Public Release: 

Protein promotes small artery growth to damaged heart tissue in mice, study finds

Stanford Medicine

A collaboration between basic and clinical scientists at Stanford University has revealed a protein that promotes the growth of small arteries leading into oxygen-starved heart tissues in mice.

Kristy Red-Horse, PhD, associate professor of biology, and Joseph Woo, MD, professor of cardiothoracic surgery, think the growth of these new arteries may help heal damage caused by heart disease or heart attack, or even help prevent that damage.

In clinical practice, Woo has observed that patients with blockages in major arteries feeding the heart often have confoundingly different outcomes. "Some patients have a blockage in one coronary artery and die; other patients have multiple blockages in multiple areas but can run marathons," said Woo, who holds the Norman E. Shumway Professorship.

The difference, Woo said, may be that this second group of patients has collateral arteries, tiny arteries that bypass blockages in hearts' major arteries and feed areas of the heart starved of oxygen.

"They are like the side streets that let you get around a traffic jam on the freeway," Woo said. Such collateral arteries could help people with atherosclerosis or people recovering from a heart attack, except that collateral arteries are only seen in a minority of patients.

Now Woo, Red-Horse and their colleagues have discovered how these collateral arteries are formed and a signaling molecule that promotes their growth in adult mice, offering hope that collateral arteries may be coaxed to grow in human patients.

Their findings will be published Jan. 24 in Cell. Red-Horse, a member of the Stanford Institute for Stem Cell Biology and Regenerative Medicine, and Woo, a member of the Stanford Cardiovascular Institute, share senior authorship of the paper. Postdoctoral scholars Soumyashree Das, PhD, and Andrew Goldstone, MD, PhD, are co-lead authors.

Studying newborn mice

The researchers began by looking at newborn mice. "Neonatal mice have a robust ability to heal injured heart tissue, but they no longer have that ability in adulthood," Red-Horse said. "Understanding why could identify ways of reigniting regeneration in adults."

They documented that the young mice's healing was due in part to the growth of new collateral arteries into the injured area. Through advanced imaging that let them look at the intact newborn hearts at the cellular level, the researchers showed that this happened because arterial endothelial cells exited the artery, migrated along existing capillaries that extended into injured heart tissue and reassembled to form collateral arteries.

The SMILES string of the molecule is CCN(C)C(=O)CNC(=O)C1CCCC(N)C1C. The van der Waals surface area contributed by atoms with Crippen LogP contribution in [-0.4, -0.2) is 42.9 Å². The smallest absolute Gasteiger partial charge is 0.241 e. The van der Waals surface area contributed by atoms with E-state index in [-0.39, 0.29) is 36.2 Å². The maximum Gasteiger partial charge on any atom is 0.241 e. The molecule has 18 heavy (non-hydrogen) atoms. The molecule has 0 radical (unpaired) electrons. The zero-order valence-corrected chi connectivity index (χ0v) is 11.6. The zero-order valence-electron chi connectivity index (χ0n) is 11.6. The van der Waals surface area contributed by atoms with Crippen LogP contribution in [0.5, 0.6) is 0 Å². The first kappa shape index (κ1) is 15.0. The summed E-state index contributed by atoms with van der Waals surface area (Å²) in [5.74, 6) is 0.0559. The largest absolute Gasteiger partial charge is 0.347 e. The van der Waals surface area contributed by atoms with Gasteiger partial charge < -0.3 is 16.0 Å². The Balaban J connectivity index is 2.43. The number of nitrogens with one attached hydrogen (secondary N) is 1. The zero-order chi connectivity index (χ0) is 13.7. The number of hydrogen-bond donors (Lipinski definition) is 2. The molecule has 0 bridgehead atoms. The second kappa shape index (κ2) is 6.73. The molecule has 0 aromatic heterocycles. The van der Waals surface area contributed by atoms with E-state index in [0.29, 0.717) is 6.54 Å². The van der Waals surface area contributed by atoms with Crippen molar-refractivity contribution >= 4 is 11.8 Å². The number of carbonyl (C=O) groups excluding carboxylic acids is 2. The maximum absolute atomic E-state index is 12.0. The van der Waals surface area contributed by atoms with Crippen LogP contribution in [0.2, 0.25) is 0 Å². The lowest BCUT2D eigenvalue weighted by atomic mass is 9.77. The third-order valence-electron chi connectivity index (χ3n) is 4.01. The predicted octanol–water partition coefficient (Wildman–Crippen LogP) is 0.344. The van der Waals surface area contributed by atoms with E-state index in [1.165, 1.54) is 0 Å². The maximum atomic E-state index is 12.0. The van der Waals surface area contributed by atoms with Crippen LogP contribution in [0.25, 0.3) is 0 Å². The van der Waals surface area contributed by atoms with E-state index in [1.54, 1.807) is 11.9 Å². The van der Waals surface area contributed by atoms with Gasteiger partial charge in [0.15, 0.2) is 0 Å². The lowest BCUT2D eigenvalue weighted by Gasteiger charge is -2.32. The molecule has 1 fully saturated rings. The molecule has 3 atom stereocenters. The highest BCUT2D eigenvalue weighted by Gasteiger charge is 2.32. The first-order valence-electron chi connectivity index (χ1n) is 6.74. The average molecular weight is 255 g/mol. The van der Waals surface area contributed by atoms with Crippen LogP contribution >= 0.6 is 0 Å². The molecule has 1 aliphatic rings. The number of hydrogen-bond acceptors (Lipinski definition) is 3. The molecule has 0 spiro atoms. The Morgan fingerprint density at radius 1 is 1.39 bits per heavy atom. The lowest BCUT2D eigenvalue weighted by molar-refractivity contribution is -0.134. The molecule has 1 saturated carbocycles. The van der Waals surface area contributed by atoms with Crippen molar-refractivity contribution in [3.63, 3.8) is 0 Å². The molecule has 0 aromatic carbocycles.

Then the researchers investigated how the cells knew to do this. Red-Horse and Woo knew that the molecule CXCL12 is an important signal during embryonic development of arterial cells, and has been shown to improve cardiac recovery and function after heart attacks. The scientists wondered if this molecule had a beneficial effect by promoting collateral artery growth in injured heart tissue. They found that CXCL12 was mostly restricted to arterial endothelial cells in uninjured neonatal mouse hearts. In newborn mice with heart injuries, it shows up in the capillaries of the injured area. The researchers found evidence that low oxygen levels in the injured area turned on genes that create CXCL12, signaling the areas to which arterial endothelial cells should migrate.

Testing CXCL12 in adult mice

Next they investigated whether CXCL12 could help adult heart tissue grow collateral arteries. "Our studies showed that adult hearts do not form collateral arteries in the way newborns do after injury," Red-Horse said. After inducing heart attacks in adult mice, they injected CXCL12 into the injured areas. Sure enough, 15 days after the injuries, there were numerous new collateral arteries formed by the detaching and migrating artery cells. Almost none were present in control mice.

Red-Horse and Woo think the complete story is not this simple. "We speculate that there is a whole suite of proteins that supports cell migration out of arteries and promotes cell proliferation among the injured cells," Red-Horse said. Nonetheless, they hope that this discovery can become the basis for a new therapy.

"The question now is whether this mechanism we have discovered can be manipulated therapeutically to generate collateral arteries in human patients," Woo said.

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Other Stanford co-authors of the study are associate professor of medicine Vinicio de Jesus Perez, MD; postdoctoral scholars Hanjay Wang, MD, Michael Paulsen, MD, Gaetano Amato, PhD, and Siyeon Rhee, PhD; graduate student Ragini Phansalkar; and research assistants Justin Farry, Anahita Eskandari, Elya Shamskhou and Camille Hironaka.

Researchers at Ball State University and Columbia University also contributed to the work.

The research was supported by the National Institutes of Health (grants RO1HL128503, 1R01HL089315, R01MH112849 and R01NS107344), the New York Stem Cell Foundation, the American Heart Association and the Leducq Foundation.

Stanford's departments of Cardiothoracic Surgery and of Biology also supported the work.

The Stanford University School of Medicine consistently ranks among the nation's top medical schools, integrating research, medical education, patient care and community service. For more news about the school, please visit http://med.stanford.edu/school.html. The medical school is part of Stanford Medicine, which includes Stanford Health Care and Stanford Children's Health. For information about all three, please visit http://med.stanford.edu.

Print media contact: Christopher Vaughan at (650) 736-8849 (vaughan1@stanford.edu)

Broadcast media contact: Margarita Gallardo at (650) 723-7897 (mjgallardo@stanford.edu)

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